Dynamic Response Of A Satellite With Flexible Appendages And Its Passive Control
Joseph, Thomas K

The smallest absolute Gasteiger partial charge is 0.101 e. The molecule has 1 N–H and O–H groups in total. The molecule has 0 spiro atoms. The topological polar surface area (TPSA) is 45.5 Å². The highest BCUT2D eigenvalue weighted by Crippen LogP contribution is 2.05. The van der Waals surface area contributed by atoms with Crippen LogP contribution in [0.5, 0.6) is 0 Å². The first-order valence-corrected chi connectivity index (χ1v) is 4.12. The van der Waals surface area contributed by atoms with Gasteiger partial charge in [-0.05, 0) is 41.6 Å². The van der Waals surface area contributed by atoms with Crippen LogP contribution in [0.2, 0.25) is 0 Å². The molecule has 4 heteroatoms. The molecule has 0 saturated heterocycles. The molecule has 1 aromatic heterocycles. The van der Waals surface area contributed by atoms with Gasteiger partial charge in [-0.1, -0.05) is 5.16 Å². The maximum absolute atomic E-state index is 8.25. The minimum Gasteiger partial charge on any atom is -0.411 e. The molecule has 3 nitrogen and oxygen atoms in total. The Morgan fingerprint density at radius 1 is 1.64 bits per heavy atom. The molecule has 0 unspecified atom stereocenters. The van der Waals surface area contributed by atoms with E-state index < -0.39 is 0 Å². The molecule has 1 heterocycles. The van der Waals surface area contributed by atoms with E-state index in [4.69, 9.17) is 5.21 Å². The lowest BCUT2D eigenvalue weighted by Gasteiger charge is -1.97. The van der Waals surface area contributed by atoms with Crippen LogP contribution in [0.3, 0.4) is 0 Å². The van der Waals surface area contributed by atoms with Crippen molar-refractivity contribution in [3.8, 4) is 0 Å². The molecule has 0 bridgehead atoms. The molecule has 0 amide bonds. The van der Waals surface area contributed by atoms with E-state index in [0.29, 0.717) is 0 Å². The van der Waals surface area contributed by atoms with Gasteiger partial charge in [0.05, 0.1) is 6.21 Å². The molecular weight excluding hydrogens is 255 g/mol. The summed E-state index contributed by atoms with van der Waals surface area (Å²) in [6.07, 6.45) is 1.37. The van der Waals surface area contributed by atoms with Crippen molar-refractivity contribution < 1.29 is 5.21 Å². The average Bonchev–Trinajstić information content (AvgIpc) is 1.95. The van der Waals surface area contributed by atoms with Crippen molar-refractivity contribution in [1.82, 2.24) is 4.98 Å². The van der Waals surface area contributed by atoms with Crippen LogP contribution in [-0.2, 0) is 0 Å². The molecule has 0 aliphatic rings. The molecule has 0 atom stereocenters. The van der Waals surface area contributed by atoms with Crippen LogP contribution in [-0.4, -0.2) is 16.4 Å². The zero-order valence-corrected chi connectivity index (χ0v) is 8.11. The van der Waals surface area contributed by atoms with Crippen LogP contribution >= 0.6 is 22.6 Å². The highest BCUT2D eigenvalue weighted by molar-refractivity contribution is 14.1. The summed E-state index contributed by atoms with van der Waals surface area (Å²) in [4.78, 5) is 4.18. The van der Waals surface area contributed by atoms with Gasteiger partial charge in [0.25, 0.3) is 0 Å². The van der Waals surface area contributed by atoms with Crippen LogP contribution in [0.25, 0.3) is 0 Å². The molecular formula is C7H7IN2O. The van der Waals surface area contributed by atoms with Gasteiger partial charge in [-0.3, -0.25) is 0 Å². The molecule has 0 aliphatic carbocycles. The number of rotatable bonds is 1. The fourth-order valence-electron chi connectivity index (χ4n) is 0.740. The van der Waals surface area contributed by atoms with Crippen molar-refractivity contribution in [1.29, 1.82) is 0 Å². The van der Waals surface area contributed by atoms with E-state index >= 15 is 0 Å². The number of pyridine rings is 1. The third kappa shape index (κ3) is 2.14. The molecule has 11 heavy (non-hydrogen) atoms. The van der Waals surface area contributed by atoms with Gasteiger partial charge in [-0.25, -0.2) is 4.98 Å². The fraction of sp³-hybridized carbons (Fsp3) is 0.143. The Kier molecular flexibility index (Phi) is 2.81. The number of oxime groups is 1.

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Most present day spacecrafts have large interconnected solar panels. The dynamic behavior of the spacecraft in orbit can be modeled as a free rigid mass with flexible elements attached to it. The natural frequencies of such spacecrafts with deployed solar panels are very low. The low values of the natural frequencies pose difficulties for maneuvering the spacecraft. The control torque required to maneuver the spacecraft is influenced by the flexibility of the solar arrays. The control torque sets up transient oscillations in the flexible solar panels which in turn induces disturbances in the rigid satellite body and the payload within. Therefore the payload operations can be carried out only after the disturbances die out. For any reduction of the above disturbances it is necessary to understand the dynamic behavior of such systems to an applied torque. The present work first studies the nature of the disturbances. The influence of structural parameters on these disturbances is then investigated. Finally, the use of passive damping treatment using viscoelastic material is investigated for the reduction of the disturbances. In order to understand the nature of vibrations induced in the flexible appendages of a satellite during maneuvers, we model the maneuver loads in terms of applied angular acceleration as well as varying torque. The transient decay of the disturbance of the rigid element is characterized by the dynamic characteristics of the flexible panels or appendages. It is shown that by changing the stiffness of the panel the response of the rigid element can be modified. A simple model consisting of an Euler-Bernoulli beam attached to a free mass is next considered. The influence of various parameters of the EulerBernoulli beam in mitigating vibration and thereby the disturbance in the rigid mass is investigated. As the response of the rigid system mounted with the large flexible panels are influenced by the dynamics of the flexible panels, reduction of these disturbances can be achieved by reducing the vibration in the flexible panels. Therefore application of viscoelastic materials for passive damping treatment is investigated. The loss factor of a structure is significantly improved by using constrained viscoelastic layer damping treatment. However providing a constrained layer damping treatment on the entire structure is very inefficient in terms of the additional mass involved. Therefore damping material is applied at suitable optimal locations. In previous studies reported in literature, modal strain energy distribution in the viscoelastic material as well as the base structure is used as a tool to arrive at the optimum location for the damping treatment. It is shown in this study that such locations selected are not the optimum. A new approach is proposed in this study by which both the above shortcomings are overcome. It is shown that use of a parameter that is the ratio of the strain in the viscoelastic material to the angle of flexure is a more reliable measure in arriving at optimal locations for the application of constrained viscoelastic layers. The method considers the deformations in the viscoelastic material and it is shown that significant values of loss factors are achieved by providing material in a small region alone. We also show that loss factor can be improved by providing damping material near the interface region. The loss factor can be further improved by incorporating spacers by using spacer material having higher extensional modulus. Also shown is the fact that loss factor is unaffected by the shear modulus of the spacer material. Experiments have been conducted to validate these results. In a related study we consider honeycomb type flexible structures since in most of the spacecraft applications honeycomb sandwich constructions are employed. But loss factors of sandwich panels with constrained layer damping treatment are seldom discussed in the literature. Use of viscoelastic layers to improve the loss factors of the honeycomb sandwich beams is explored. The results show that the loss factors are enhanced by increasing the inplane stiffness of the constraining layer. These conclusions too are validated by experimental results. Finally a typical satellite with flexible solar panels is considered, and the use of the viscoelastic material for improving the damping is demonstrated.